TCU will also open two Christian-based living groups, another for fine arts and three other themed housing arrangements. It's all part of the university's living-learning communities, designed for students who want to live with others who are like-minded. Living-learning communities are common at universities in Denton and Tarrant counties, but none has an on-campus living program for gay students. A fraternity for gay and straight students opened in 1998 at the University of North Texas but had closed by 2001, University of North Texas spokeswoman Sarah Bahari said.

Neither Cooper nor Newkirk had received any criticism, they said. "Surprisingly, I found nothing but support," said Newkirk. She said she was prepared for criticism. "Sometimes those things can bring a community together," she said. "It doesn't have to tear us apart."


Sebastien Clerc's common sense crusade to improve French education

Sébastien Clerc left teacher training college with a good knowledge of 18th-century literature and 19th-century history, but he had almost no idea how to cope with the violent, rebellious teenagers he met in his first job. He was posted to a secondary school near Paris teetering on the edge of anarchy amid gangland battles and classroom insurrection. “I was on my knees” within a few weeks, he said.

Now the frail-looking 33-year-old is fighting back with a campaign to restore authority in the suburban lycees that are in the front line of social and economic breakdown in France. His recipe — be firm but fair, keep troublemakers apart, never let misdemeanours go unpunished — draws heavily on common sense. But it represents an historic U-turn for a nation that has traditionally taken a high-flown attitude to education. “In France, we like the theoretical approach because it seems more noble,” Mr Clerc told The Times. “But when it comes to getting a class to obey you, there is no one theory which holds sway — just a series of pragmatic steps you can take. As a result, it has been ignored altogether here.”

He wrote a book, Au Secours! Sauvons Notre Ecole (Help! Save Our School), in which he detailed the insults to which he was subjected and urged tougher discipline in response. The work proved so successful, and met with such an echo among his disgruntled colleagues, that officials have asked him to organise a course on classroom control for young teachers.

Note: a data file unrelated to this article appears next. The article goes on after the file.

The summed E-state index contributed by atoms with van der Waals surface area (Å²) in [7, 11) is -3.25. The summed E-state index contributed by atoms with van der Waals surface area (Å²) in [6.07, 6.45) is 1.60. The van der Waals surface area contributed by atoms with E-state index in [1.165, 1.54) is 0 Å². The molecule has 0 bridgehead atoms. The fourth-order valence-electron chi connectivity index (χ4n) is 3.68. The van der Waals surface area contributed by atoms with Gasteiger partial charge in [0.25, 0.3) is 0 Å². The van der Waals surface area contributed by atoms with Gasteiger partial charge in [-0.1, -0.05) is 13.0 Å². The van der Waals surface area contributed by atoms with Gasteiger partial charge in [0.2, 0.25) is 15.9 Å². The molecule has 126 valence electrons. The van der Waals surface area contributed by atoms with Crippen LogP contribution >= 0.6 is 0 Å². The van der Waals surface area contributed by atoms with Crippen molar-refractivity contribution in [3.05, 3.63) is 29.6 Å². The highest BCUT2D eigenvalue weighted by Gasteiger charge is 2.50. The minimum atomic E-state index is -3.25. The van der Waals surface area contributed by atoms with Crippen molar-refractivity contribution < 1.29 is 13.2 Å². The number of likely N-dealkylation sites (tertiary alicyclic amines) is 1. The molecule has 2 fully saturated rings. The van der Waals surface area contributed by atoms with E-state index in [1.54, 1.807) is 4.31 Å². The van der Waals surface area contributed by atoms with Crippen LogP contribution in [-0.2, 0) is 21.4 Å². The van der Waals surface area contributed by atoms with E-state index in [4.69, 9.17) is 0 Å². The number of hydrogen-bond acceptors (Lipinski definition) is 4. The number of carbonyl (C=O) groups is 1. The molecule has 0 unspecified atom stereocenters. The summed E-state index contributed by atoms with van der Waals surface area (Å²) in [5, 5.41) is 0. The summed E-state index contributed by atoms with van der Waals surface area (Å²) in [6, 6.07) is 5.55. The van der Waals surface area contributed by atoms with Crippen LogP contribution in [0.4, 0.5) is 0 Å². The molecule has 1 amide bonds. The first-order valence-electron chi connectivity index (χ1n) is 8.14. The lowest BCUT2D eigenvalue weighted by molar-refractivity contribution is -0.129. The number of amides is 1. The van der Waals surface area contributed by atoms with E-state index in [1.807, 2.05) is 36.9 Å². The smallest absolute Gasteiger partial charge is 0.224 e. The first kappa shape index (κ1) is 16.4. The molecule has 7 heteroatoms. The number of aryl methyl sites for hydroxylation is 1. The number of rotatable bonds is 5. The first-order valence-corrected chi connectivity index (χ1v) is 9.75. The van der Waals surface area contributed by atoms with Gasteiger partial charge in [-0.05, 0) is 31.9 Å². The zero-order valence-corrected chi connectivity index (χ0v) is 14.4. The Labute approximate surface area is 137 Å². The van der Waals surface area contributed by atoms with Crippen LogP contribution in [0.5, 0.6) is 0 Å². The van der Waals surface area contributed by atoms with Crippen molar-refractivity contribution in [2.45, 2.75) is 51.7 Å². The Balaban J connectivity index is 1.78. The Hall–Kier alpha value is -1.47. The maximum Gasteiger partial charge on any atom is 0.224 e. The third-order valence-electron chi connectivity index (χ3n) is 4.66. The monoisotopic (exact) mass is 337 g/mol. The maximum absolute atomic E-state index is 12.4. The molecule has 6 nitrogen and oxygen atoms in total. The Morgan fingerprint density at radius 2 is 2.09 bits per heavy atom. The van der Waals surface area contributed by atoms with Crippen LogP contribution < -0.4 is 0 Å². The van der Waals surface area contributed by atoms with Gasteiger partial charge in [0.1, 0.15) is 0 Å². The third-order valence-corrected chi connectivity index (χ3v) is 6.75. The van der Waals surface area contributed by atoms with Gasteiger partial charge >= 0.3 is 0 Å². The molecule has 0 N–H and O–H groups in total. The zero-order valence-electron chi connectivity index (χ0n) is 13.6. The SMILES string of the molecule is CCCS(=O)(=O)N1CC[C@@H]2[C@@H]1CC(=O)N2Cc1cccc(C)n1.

In teacher training college, for example, Mr Clerc was lauded for his dissertation on the history of the French education system and for his study of Le Barbier de Séville by Beaumarchais, the 18th-century playwright. But no one told him what to do when a fight broke out between two pupils in one of his first lessons at Jean Moulin lycée in Blanc-Mesnil, north of Paris. Mr Clerc tried to break it up, but found himself confronted with a bigger, heavier teenager. “He rushes at me,” he wrote. “I lift my knee to cushion the shock. He slams into me . . . As I am struggling with him, his classmates get up and help me to bring him under control. I feel worn out, emptied.”

Worse was to follow the next day when he was called in by the head teacher to explain why he had kneed the pupil in the chest. “It was as though I had been responsible for the altercation. The pupil had lied with great skill . . . and my colleague really suspected me.”

Violence is common in the school, where at least 50 per cent of pupils are brought up by single parents, where about 85 per cent are from immigrant families, where drugs are common and where 90 per cent of teachers put in a request for a transfer to another establishment every year. In September last year staff at Jean Moulin went on strike to protest at what they said were daily fights. Hardly had they returned to work than a gang burst into the lycée wielding baseball bats in an attack on a rival group.

Equally draining is the constant chatter — highlighted in The Class, Laurent Cantet’s award-winning film about education in urban France — and the indignation of lycéens asked to keep quiet. “Oh, there’s no need to shout at me,” said one adolescent girl when Mr Clerc requested silence. “It’s perfectly possible to learn while chattering,” answered a second.

For a teacher keen to interest teenagers in such great French authors as Proust and Flaubert, it can be dispiriting. When Mr Clerc asked his pupils to write about a contemporary figure who they found noteworthy, for example, Paris Hilton came out top. Angelina Jolie was second.